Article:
The Real Cause of Trucking Accidents

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There's no doubt about it, trucking accidents are deadly. The most recent data recorded in 2012, indicates that 3,514 people lost their lives as a result of collisions with large transport vehicles. Those collisions claimed an additional 104,000 injured people. The overwhelming majority of those who died were people inside passenger vehicles. What Makes Big Rig Wrecks Deadly

  • Weight- Big rigs weigh 20 to 30 times more than the average passenger vehicle.
  • Height- Big rigs are also much taller, which increases the risk of a small car being overridden.
  • Braking Capacity- Even if the two vehicles brake at the same time, the big rig will travel 20 to 40 percent farther.
Who is at Fault The U.S. Department of Transportation Federal Highway Administration (FHWA) performed a sample study of a single state to determine, which driver was at fault more often. It was determined that the trucker was at fault in 48 percent of collisions, the driver of the passenger car was responsible in 40.2 percent and the blame was shared in 8.9 percent of the wrecks. In only 2.9 percent of cases, neither party was to blame. When the Trucker is Responsible The most common factor among trucker-caused collisions was speed. In some cases, the trucker was driving unlawfully fast, while, in others, he was below the posted limit, but was still driving too fast considering the road conditions at the time. The second largest factor in cases where the trucker was at fault was distraction. This included things like talking on a phone, adjusting the radio and fatigue. Although there are legal limits as to how many hours a driver can spend behind the wheel, exhaustion can set in long before. Moreover, some companies encourage or allow their drivers to falsify or adjust their logs to indicate they were within legal limits, when they were no longer capable of driving safely. In the cases studied by the FHWA, the trucker was found to be at fault more often in the following types of collisions:
  • Rear-end slow (50.7 percent)
  • Left turn—both same roadway (45.4 percent)
  • Rear-end turn (51.5 percent)
  • Right turn—both same roadway (43.1 percent)
  • Sideswipe (51.1 percent)
  • Backing (81.5 percent)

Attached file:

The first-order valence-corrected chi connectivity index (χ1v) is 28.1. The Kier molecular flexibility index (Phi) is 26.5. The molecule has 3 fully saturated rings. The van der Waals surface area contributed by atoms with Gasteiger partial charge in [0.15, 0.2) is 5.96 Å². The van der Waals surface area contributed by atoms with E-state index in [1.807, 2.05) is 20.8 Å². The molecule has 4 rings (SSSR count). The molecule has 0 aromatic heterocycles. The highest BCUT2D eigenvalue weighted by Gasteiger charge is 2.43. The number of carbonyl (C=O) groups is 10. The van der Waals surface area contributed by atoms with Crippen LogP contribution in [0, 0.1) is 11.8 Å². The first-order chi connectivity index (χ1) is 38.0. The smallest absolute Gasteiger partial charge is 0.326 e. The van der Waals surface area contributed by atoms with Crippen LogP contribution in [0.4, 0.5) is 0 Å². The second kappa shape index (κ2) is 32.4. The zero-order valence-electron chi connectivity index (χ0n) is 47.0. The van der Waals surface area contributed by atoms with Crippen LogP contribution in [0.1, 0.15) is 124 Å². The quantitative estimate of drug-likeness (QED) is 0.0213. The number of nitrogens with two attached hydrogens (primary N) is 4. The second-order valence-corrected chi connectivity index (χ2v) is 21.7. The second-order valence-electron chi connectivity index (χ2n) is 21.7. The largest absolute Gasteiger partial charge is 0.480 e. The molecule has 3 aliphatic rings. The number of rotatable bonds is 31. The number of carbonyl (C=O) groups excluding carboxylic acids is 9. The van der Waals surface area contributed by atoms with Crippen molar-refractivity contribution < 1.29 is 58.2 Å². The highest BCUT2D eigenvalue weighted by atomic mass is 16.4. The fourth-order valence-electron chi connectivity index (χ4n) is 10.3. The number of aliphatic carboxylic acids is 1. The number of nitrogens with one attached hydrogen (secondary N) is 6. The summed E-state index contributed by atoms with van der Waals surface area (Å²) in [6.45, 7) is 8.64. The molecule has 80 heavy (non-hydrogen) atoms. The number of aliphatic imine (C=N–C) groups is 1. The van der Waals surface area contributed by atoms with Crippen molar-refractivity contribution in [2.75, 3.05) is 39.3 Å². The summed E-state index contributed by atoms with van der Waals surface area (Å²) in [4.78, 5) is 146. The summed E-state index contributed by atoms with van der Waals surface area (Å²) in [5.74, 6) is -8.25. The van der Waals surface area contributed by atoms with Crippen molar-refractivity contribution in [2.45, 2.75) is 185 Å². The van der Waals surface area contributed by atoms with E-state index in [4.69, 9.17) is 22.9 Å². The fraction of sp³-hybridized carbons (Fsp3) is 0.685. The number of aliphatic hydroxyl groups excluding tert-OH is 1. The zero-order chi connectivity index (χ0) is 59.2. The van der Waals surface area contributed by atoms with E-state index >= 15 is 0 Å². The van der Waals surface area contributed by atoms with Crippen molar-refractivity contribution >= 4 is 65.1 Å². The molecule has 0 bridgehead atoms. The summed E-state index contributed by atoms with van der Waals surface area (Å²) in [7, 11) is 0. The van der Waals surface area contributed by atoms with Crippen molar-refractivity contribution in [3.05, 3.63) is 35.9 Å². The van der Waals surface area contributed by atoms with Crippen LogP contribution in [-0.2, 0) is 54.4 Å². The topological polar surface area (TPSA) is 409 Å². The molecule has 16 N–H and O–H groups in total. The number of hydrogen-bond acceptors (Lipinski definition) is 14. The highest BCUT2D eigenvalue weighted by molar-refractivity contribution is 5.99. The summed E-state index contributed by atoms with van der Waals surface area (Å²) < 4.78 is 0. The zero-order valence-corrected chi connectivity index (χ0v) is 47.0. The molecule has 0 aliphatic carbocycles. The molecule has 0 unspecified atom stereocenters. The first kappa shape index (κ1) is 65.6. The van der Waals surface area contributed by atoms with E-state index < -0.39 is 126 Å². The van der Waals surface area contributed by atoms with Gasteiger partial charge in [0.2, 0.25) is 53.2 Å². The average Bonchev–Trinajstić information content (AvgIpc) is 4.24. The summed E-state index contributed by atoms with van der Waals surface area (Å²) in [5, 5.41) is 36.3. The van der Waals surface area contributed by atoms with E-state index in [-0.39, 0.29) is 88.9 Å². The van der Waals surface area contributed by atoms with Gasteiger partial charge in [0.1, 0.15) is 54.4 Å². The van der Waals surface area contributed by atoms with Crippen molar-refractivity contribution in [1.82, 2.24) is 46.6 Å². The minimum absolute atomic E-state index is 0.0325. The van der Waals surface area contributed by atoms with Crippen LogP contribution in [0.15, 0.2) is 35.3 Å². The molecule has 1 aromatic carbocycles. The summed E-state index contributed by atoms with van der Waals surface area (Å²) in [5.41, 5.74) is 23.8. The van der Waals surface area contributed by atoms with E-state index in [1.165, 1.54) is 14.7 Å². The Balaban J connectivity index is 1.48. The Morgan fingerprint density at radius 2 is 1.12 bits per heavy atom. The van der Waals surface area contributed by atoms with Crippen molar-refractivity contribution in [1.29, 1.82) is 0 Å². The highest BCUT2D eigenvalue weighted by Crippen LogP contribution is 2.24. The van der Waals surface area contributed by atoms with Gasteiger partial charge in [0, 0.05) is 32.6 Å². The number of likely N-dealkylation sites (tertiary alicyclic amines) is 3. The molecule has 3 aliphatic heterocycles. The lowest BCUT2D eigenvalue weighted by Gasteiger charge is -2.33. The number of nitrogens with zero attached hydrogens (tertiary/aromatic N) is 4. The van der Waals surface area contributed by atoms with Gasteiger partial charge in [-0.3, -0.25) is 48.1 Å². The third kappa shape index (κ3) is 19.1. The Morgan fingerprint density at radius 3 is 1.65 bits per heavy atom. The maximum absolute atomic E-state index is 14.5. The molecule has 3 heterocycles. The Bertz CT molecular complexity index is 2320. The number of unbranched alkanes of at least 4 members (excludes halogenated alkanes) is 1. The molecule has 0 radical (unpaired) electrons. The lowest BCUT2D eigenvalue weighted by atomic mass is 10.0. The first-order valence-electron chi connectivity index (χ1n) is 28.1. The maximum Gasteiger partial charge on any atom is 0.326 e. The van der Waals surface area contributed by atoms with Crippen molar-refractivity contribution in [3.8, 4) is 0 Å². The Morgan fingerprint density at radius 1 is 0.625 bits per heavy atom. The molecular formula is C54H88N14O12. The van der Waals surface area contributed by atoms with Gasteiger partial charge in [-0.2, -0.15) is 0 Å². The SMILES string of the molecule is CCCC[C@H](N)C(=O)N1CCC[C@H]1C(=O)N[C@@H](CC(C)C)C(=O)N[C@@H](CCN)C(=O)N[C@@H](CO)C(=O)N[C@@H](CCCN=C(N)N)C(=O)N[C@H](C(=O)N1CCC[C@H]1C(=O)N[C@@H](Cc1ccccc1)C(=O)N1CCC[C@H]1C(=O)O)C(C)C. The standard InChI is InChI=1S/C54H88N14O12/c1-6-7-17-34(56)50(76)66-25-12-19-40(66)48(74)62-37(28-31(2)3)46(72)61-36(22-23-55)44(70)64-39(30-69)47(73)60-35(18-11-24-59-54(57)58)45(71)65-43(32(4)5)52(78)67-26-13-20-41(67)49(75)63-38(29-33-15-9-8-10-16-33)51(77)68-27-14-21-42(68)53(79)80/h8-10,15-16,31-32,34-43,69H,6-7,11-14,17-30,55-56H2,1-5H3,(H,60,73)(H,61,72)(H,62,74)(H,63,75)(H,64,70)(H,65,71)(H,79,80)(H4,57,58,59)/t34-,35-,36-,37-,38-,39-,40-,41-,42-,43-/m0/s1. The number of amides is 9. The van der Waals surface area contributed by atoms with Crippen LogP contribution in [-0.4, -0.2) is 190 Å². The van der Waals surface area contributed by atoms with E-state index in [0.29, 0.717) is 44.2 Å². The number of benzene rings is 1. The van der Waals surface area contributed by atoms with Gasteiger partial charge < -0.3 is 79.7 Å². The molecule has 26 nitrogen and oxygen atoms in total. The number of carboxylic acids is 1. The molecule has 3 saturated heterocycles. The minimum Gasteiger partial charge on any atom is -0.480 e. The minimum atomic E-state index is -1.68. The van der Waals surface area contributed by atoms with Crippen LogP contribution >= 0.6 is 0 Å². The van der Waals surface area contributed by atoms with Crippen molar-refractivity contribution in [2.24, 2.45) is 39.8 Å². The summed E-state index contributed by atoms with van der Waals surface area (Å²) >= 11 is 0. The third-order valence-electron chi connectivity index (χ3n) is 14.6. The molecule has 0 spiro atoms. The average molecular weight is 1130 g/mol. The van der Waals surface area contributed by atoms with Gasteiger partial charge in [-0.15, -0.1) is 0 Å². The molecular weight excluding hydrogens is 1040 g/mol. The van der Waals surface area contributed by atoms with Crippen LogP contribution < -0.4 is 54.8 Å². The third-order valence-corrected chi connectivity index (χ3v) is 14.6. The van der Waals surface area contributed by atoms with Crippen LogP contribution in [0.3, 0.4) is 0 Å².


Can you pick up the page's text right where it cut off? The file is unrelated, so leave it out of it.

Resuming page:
When the Driver of the Passenger Vehicle is Responsible In situations where the driver of the passenger vehicle was at fault, the most common factor was also speed. Additionally, alcohol was in the driver's system in 26.3 percent of collisions. According to the FHWA, the driver was responsible more often for following types of wrecks:
  • Left turn—crossing traffic (48.4 percent)
  • Right turn—crossing traffic (54.4 percent)
  • Head-on (71.2 percent)
  • Angle (48.5 percent)
There will always be people arguing about who is at fault, most often in trucking accident cases. Statistics still indicate the trucker is usually to blame. However, drivers of passenger vehicles cause an overwhelming majority of head-on collisions, which are more likely to be lethal. Researchers also indicate that it's possible officers assigned blame to the trucker most often out of bias.

Charleston Trucking Accident Attorney

The bottom-line is that both parties cause accidents. and either driver may be injured or die as a result. Whether you are a trucker, who was not at fault for a collision, or in a passenger vehicle, which was struck by a big rig, you may need help to prove you were not at fault. Moreover, a court may award damages to the victim. Please use our online form or call one of our lawyers at 1(800)610-2546 to discuss your case.

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Clore Law Group welcomes your questions about any issues concerning a serious personal injury, car accident, medical malpractice, nursing home neglect, business tort, or workplace injury. If you have a viable claim, we’ll explain the legal process. Since consultations are always free, there’s no cost in learning your legal options.